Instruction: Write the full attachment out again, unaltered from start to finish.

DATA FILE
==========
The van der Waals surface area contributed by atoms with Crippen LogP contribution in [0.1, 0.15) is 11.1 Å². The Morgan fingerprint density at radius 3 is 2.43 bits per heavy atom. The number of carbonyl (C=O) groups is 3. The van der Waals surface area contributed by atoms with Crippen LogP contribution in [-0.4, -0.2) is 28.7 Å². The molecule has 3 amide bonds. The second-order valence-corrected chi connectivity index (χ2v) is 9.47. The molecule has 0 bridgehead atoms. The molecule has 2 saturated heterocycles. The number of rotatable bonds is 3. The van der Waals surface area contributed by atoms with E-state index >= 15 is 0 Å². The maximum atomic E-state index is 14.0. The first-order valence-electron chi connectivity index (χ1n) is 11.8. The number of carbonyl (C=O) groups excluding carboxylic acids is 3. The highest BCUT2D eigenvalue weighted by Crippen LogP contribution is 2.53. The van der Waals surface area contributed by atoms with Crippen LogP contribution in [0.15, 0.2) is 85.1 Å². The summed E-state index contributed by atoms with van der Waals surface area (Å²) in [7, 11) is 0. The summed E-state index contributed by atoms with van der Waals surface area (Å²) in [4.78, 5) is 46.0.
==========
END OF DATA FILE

The van der Waals surface area contributed by atoms with Crippen LogP contribution in [0.1, 0.15) is 11.1 Å². The Morgan fingerprint density at radius 3 is 2.43 bits per heavy atom. The number of carbonyl (C=O) groups is 3. The van der Waals surface area contributed by atoms with Crippen LogP contribution in [-0.4, -0.2) is 28.7 Å². The molecule has 3 amide bonds. The second-order valence-corrected chi connectivity index (χ2v) is 9.47. The molecule has 0 bridgehead atoms. The molecule has 2 saturated heterocycles. The number of rotatable bonds is 3. The van der Waals surface area contributed by atoms with E-state index >= 15 is 0 Å². The maximum atomic E-state index is 14.0. The first-order valence-electron chi connectivity index (χ1n) is 11.8. The number of carbonyl (C=O) groups excluding carboxylic acids is 3. The highest BCUT2D eigenvalue weighted by Crippen LogP contribution is 2.53. The van der Waals surface area contributed by atoms with Crippen LogP contribution in [0.15, 0.2) is 85.1 Å². The summed E-state index contributed by atoms with van der Waals surface area (Å²) in [7, 11) is 0. The summed E-state index contributed by atoms with van der Waals surface area (Å²) in [4.78, 5) is 46.0.